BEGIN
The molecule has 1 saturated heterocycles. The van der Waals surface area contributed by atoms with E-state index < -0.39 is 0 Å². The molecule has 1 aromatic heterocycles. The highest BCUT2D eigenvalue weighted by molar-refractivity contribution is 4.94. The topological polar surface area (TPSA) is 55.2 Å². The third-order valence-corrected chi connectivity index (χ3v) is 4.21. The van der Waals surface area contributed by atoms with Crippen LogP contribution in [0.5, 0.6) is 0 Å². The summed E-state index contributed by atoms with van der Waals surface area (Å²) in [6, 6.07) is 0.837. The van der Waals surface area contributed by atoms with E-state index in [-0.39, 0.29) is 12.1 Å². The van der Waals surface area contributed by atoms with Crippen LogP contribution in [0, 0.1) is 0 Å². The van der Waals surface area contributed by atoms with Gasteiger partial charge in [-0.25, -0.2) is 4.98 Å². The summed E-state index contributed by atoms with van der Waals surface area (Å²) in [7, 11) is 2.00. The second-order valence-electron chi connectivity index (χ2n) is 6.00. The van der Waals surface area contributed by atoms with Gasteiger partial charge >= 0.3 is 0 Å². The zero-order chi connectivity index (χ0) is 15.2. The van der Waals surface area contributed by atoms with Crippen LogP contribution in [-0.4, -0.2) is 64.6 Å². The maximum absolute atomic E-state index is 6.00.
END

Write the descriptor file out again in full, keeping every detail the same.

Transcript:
The molecule has 1 saturated heterocycles. The van der Waals surface area contributed by atoms with E-state index < -0.39 is 0 Å². The molecule has 1 aromatic heterocycles. The highest BCUT2D eigenvalue weighted by molar-refractivity contribution is 4.94. The topological polar surface area (TPSA) is 55.2 Å². The third-order valence-corrected chi connectivity index (χ3v) is 4.21. The van der Waals surface area contributed by atoms with Crippen LogP contribution in [0.5, 0.6) is 0 Å². The summed E-state index contributed by atoms with van der Waals surface area (Å²) in [6, 6.07) is 0.837. The van der Waals surface area contributed by atoms with E-state index in [-0.39, 0.29) is 12.1 Å². The van der Waals surface area contributed by atoms with Crippen LogP contribution in [0, 0.1) is 0 Å². The van der Waals surface area contributed by atoms with Gasteiger partial charge in [-0.25, -0.2) is 4.98 Å². The summed E-state index contributed by atoms with van der Waals surface area (Å²) in [7, 11) is 2.00. The second-order valence-electron chi connectivity index (χ2n) is 6.00. The van der Waals surface area contributed by atoms with Gasteiger partial charge >= 0.3 is 0 Å². The zero-order chi connectivity index (χ0) is 15.2. The van der Waals surface area contributed by atoms with Crippen LogP contribution in [-0.4, -0.2) is 64.6 Å². The maximum absolute atomic E-state index is 6.00.